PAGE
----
You could think of Ecuador as the southern branch of the CSU Department of Biology. Five faculty members have established research sites in that exquisitely beautiful country to study ecology and evolutionary biology. (For more on their research, scroll to the end of this article and click on the links to their labs.)
When all five professors are in the same room talking about their experiences in Ecuador, the air crackles with energy. By the end of the conversation, ideas are flying on new collaborations and developing new courses to enhance the relationship between Ecuador and CSU. The research is exciting and the collaborations generate even more potential to push the edge of scholarship in this exciting ecosystem.
As would be expected, Ecuador is culturally very different from the US and working with local collaborators is a key factor in making progress. Without an Ecuadorian scientist on the project to share knowledge of the local flora and fauna and help with the permits and bureaucracy, life is so much more difficult. For example, to leave the country with plant or animal samples in hand, you must have a permit from the government. On one trip, after waiting months, that permit was issued the day before Dr. Pat Bedinger was scheduled to leave. “That can be enormously frustrating,” she said.
The citizens of Ecuador are increasingly aware of the potential of their country’s environment and welcome researchers. Many local researchers are US trained and quite open to alliances. As Dr. Kim Hoke said enthusiastically, “These relationships dramatically shape our research.”
In addition to the research, sharing knowledge through teaching is an area where the partnerships shine. Through collaboration with the local university in the capital city, Quito, Dr. Hoke teaches classes in next-generation sequencing to scientists, and neuroethology to undergraduate students. Here at CSU, Dr. Chris Funk advises Ecuadorian Ph.D. student Mónica Páez and teaches BZ482, Ecology, Evolution and Conservation of Ecuadorian Biodiversity. Part of that classwork brings his CSU students to Ecuador for three weeks in the summer for incomparable hands-on learning.
In a different collaborative effort, Dr. Bedinger is currently in conversation with a faculty member in Loja seeking to establish a seed bank on their campus to preserve genes of wild and cultivated species. Repositories of genetic material are not new to CSU where the USDA maintains a seed bank on the Fort Collins campus. http://www.ars.usda.gov/main/site_main.htm?modecode=30-12-05-00
Current plans will have an Ecuadorian scientist come to CSU and the University of California – Davis to receive specific training in how to set up and maintain a seed bank.
Ecuador, a relatively small country about the size of Colorado, is especially attractive because of its astonishing biodiversity. “Megadiversity,” actually. For example, in all of the US and Canada, there are about 800 species of birds; Ecuador has about 1700. Working in Ecuador is also attractive because there are roads to get to the remote areas. Researchers can travel from one research site to another without undue hardship.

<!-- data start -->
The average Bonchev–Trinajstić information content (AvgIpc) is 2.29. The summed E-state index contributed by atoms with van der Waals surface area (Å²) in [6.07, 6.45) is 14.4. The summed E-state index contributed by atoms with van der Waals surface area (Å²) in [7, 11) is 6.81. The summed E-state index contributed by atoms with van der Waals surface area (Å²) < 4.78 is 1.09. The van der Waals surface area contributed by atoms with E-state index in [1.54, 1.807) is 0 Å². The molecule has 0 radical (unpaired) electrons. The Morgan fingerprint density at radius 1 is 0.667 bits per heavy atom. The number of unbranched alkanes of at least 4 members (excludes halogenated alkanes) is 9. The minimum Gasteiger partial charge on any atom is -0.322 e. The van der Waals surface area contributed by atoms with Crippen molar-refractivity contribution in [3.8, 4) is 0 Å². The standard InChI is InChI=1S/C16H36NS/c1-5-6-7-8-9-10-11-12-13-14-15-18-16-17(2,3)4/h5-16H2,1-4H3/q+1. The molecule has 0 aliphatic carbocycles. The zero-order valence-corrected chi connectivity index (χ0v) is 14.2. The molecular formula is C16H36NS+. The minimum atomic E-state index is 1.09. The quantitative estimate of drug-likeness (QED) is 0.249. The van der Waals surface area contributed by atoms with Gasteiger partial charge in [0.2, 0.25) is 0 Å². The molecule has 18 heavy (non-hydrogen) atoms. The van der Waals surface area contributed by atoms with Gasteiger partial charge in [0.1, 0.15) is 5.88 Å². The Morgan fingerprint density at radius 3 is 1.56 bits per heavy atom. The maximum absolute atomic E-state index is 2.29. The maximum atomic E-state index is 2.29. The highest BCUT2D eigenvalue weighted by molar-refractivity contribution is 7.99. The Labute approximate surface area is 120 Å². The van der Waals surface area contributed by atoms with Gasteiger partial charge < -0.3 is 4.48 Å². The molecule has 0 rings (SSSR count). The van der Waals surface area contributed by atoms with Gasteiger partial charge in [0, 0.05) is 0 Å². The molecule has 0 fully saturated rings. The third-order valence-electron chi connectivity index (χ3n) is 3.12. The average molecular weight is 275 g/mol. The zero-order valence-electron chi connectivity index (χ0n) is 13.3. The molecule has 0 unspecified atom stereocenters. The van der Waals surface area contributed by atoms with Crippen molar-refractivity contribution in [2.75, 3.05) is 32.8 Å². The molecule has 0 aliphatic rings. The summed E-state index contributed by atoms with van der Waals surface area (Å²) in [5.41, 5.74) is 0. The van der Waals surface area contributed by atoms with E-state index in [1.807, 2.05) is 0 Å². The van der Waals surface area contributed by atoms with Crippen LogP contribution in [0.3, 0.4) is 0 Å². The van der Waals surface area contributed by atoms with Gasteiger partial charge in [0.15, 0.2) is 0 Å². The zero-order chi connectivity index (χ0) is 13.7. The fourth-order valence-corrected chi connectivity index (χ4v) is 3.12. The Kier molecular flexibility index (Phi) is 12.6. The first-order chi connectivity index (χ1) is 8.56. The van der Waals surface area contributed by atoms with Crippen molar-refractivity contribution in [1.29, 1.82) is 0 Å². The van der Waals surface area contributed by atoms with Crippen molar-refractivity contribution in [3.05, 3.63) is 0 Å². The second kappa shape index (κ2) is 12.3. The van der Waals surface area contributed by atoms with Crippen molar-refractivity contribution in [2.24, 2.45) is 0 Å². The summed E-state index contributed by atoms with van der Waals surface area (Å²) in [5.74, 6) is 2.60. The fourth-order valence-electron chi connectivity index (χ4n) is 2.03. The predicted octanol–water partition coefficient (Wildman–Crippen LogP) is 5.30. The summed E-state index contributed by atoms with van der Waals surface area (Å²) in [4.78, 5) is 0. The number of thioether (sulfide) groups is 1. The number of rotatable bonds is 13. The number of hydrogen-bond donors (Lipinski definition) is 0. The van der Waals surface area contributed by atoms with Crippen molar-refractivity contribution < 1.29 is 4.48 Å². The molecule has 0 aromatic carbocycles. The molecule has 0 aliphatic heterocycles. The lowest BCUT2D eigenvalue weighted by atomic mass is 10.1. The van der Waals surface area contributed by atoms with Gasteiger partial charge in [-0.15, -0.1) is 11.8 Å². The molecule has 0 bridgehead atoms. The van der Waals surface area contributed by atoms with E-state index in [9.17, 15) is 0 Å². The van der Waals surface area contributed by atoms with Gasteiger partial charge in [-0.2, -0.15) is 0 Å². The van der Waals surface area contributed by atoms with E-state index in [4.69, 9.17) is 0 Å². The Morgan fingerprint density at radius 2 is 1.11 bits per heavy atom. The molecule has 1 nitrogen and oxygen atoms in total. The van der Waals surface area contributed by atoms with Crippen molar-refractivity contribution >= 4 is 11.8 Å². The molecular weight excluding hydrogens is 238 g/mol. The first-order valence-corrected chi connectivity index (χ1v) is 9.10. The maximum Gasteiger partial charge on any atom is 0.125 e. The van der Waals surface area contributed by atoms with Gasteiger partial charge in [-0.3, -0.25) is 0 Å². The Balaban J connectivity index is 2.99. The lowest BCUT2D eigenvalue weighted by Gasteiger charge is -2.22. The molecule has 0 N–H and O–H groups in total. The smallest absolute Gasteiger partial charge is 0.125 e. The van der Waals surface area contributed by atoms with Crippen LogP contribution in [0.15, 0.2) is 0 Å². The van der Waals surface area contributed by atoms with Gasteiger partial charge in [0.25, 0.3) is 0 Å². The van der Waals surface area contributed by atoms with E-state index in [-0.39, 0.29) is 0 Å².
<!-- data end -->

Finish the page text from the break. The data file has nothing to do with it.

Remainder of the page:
Additionally, this country has a huge variety of habitats. There are very high mountains (20,000+ foot elevation), active volcanoes, the Amazon Basin, rainforests, coastal regions, and plenty of rivers and lakes. Some areas are really dry, for example along the southwestern Ecuadorian coast, and places that are really wet, like the southern tip of the Chocó rainforest, in the northwestern corner of Ecuador.
Altitudinally, because of its proximity to the equator, the climate is very stable at any given elevational zone. It’s always cold at the top of mountains and always warm in the lowlands. One researcher, working for a period of time at 10,000 feet found that a coat and gloves were not enough. She needed a heater to keep her hands supple. This stability in bands of climate creates a lot of biodiversity, but conversely makes organisms more vulnerable to climate change, as they are adapted to narrow ranges of temperatures.
Collaboration will continue even as Ecuador takes economic advantage of their environment. Development of the land is increasing, including an oil and gas pipeline that transverses the Andes. Capturing the energy of the many rivers to generate electricity means that dams can go up overnight and change the landscape suddenly and irreparably.
Rapid change and unparalleled biodiversity in Ecuador has potential for exciting research, and top scientists in that country are eager to continue working with CSU. Perhaps one day, working on the south side of campus will mean something different entirely!
Research in Ecuador
Dr. Pat Bedinger: http://wp.natsci.colostate.edu/bedinger/
Dr. Chris Funk: http://wp.natsci.colostate.edu/funklab/
Dr. Cameron Ghalambor: http://sites.www.biology.colostate.edu/ghalamborlab/Ghalambor_Lab/Welcome.html
Dr. Kim Hoke: http://hokelab.weebly.com/
Dr. LeRoy Poff: http://rydberg.www.biology.colostate.edu/poff/